Maybe it’s because I’m fighting the effects of a post-Christmas cold, maybe the stuffiness of my sinuses has dulled my ability to see beyond the fog of reality, but I can’t help wondering what we really mean when we say, “Happy New Year.” But if you’ll hang in there with me, I think I can see a glimmer of light emanating from our gospel reading. I’m pretty sure that the characters that the anonymous gospel storyteller that we call Luke has created for us can point us beyond the fog of reality toward the hope that every new year contains. Both Simeon and Anna point to the baby Jesus and say, hey look at this beautiful baby, in this one lie the hopes and dreams of all the world, now that I’ve seen this child, I can shuffle off this mortal coil trusting that all shall be well. Surely in the lives of these wise folk we can see the reality that when confronted by all the potential of a new human life, we humans are drawn into a demission of reality that transcends time itself. There aren’t too many among us, who when gazing upon the beauty of a newborn aren’t able to see beyond the ordinary and into the extraordinary. As jaded as some of us may be, newborns have a way of opening us up to the fullness of time, as one generation gazes upon the next generation and can’t help but see in the next generation all the generations that have gone before and all the generations that are yet to come.
There’s an old Sufi myth that when laid alongside of our gospel myth sheds light upon our longing for a, Happy New Year. According to the Sufi myth, a certain Sultan owned everything a man could wish for and still he did not know the purpose of life. The answer to three questions made his life difficult:
1. What should I do?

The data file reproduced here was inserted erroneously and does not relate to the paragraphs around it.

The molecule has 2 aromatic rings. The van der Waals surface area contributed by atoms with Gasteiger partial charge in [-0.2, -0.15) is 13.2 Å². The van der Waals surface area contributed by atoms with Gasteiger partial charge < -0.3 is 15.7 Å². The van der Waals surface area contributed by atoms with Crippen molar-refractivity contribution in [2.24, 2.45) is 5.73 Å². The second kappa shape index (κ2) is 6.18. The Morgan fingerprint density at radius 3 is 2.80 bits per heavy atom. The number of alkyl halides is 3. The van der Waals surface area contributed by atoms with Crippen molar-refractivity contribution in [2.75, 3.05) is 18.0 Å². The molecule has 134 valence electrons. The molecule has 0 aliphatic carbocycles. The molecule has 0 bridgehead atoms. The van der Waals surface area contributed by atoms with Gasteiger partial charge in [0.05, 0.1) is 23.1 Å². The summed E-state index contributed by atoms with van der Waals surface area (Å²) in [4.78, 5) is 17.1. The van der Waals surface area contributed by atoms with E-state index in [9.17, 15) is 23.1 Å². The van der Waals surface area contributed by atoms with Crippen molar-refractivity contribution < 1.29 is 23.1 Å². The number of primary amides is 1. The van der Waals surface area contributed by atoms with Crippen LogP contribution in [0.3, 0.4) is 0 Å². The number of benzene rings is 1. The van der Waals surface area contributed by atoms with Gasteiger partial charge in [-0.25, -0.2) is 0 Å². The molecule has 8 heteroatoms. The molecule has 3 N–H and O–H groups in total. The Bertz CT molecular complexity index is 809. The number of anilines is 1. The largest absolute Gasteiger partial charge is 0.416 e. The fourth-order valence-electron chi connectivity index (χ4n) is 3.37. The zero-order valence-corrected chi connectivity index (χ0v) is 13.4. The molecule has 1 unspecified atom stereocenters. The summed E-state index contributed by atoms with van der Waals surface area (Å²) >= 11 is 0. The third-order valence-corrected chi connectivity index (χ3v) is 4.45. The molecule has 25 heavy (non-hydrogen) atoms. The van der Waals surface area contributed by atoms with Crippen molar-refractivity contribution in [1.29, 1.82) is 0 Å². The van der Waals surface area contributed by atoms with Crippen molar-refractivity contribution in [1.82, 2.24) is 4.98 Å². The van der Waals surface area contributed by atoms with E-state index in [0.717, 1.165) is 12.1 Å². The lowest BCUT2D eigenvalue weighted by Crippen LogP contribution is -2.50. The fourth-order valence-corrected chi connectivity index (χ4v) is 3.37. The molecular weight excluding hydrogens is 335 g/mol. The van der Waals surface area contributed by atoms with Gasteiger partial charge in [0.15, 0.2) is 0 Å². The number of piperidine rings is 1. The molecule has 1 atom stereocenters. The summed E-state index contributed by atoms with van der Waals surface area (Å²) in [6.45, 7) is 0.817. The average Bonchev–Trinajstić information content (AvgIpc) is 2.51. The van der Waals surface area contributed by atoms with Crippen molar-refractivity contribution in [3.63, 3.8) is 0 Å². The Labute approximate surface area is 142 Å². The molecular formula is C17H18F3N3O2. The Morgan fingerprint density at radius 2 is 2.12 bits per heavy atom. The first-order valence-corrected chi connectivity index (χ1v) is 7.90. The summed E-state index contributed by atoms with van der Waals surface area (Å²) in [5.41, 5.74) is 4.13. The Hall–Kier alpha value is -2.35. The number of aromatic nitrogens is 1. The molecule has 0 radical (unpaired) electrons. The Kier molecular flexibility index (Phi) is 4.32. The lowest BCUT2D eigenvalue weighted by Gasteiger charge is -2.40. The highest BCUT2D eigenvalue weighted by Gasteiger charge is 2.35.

2. With which people should I do the things God asks me to do?
3. When should I do it?
The Sultan asked the advice of all kinds of wise people, and then he was told that there was a Chishti dervish, who lived far away, and who might give him a satisfactory answer. The Sultan immediately left and after a journey of several weeks he met the dervish. The dervish was cultivating his own land. He was a simple man, but no simpleton, as he was reciting a Persian quatrain over and over again: There is a work beyond knowledge, realize that, go! Do not work to get jewels, be the mine, go! The heart is a temporary abode, leave it and come! The soul is the final abode, realize that, go!
The Sultan was however not interested in Persian poems and put his three questions to the dervish. The dervish did not answer him and continued with his work. The Sultan became angry and said: “Don’t you know who I am. I am the Sultan of Sultans”. But this did not make any impression as well and the dervish continued doing what he was doing.
A heavily wounded man suddenly appeared and he dropped to the ground in front of the dervish. The dervish said to the Sultan: “Help me to carry this man to my place!”
“I’ll help you,” the Sultan said, “but will you answer my questions afterwards?”
“Later!” the dervish said and together they brought the wounded man to the hut of the dervish and took care of him.
“And now I’d like to receive the answers to my questions,” the Sultan said.
“You can return to your palace,” the dervish said, “because you have already received the answers to your questions. As to what to do, you should do what comes to you on your path.
As to with whom you should do it, the answer is with those who are present. And as for the when to do it, you should do it the moment it takes place”.
It has been said that at the end of our lives, we don’t remember days, or weeks, or years, what remember at the end of our lives are moments. New Year’s Day will be much like any other day; a day filled with the realities of life, full of the ordinary stuff that makes up each and every day. Indeed, every day is a new year; a fresh start, a new beginning, filled with the potential of all sorts of moments. On this new day, in this new year, I bid you moments, for as near as I can tell, what we will remember of the coming year, is what we remember of all the years past, moments. Happiness, I suspect is knowing how to greet the moments that come to us. What should we do? With whom should we do it? When should we do it?
As each moment comes to you may you do what needs doing with what comes to you on your path. May you do what needs doing with those who are there with you. May you do what is called for in the moment it takes place. In this we will find the Happy New Year we desire for one another. Being fully present to the moments that come to us, seeing the potential of a fresh start, the hope of a new beginning, the dream of peace, the power of new birth. Happy New Year!